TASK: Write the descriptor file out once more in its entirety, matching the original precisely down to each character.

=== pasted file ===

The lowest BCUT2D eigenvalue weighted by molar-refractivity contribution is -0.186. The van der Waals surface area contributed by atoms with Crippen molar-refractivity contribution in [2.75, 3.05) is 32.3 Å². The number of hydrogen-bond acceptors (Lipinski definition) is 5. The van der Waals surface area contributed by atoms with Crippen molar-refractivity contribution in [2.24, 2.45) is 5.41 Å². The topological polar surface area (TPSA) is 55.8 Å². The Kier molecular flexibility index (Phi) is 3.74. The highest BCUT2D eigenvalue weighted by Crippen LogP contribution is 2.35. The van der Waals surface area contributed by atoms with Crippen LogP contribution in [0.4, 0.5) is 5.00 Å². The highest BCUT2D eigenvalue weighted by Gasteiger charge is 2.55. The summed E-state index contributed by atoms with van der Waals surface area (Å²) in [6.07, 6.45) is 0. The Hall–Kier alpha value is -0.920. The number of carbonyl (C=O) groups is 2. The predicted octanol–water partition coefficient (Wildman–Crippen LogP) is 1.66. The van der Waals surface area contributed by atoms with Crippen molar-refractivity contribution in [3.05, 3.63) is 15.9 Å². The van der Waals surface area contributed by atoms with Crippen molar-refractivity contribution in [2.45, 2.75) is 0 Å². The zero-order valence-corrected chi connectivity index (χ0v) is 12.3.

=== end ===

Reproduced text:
The lowest BCUT2D eigenvalue weighted by molar-refractivity contribution is -0.186. The van der Waals surface area contributed by atoms with Crippen molar-refractivity contribution in [2.75, 3.05) is 32.3 Å². The number of hydrogen-bond acceptors (Lipinski definition) is 5. The van der Waals surface area contributed by atoms with Crippen molar-refractivity contribution in [2.24, 2.45) is 5.41 Å². The topological polar surface area (TPSA) is 55.8 Å². The Kier molecular flexibility index (Phi) is 3.74. The highest BCUT2D eigenvalue weighted by Crippen LogP contribution is 2.35. The van der Waals surface area contributed by atoms with Crippen LogP contribution in [0.4, 0.5) is 5.00 Å². The highest BCUT2D eigenvalue weighted by Gasteiger charge is 2.55. The summed E-state index contributed by atoms with van der Waals surface area (Å²) in [6.07, 6.45) is 0. The Hall–Kier alpha value is -0.920. The number of carbonyl (C=O) groups is 2. The predicted octanol–water partition coefficient (Wildman–Crippen LogP) is 1.66. The van der Waals surface area contributed by atoms with Crippen molar-refractivity contribution in [3.05, 3.63) is 15.9 Å². The van der Waals surface area contributed by atoms with Crippen molar-refractivity contribution in [2.45, 2.75) is 0 Å². The zero-order valence-corrected chi connectivity index (χ0v) is 12.3.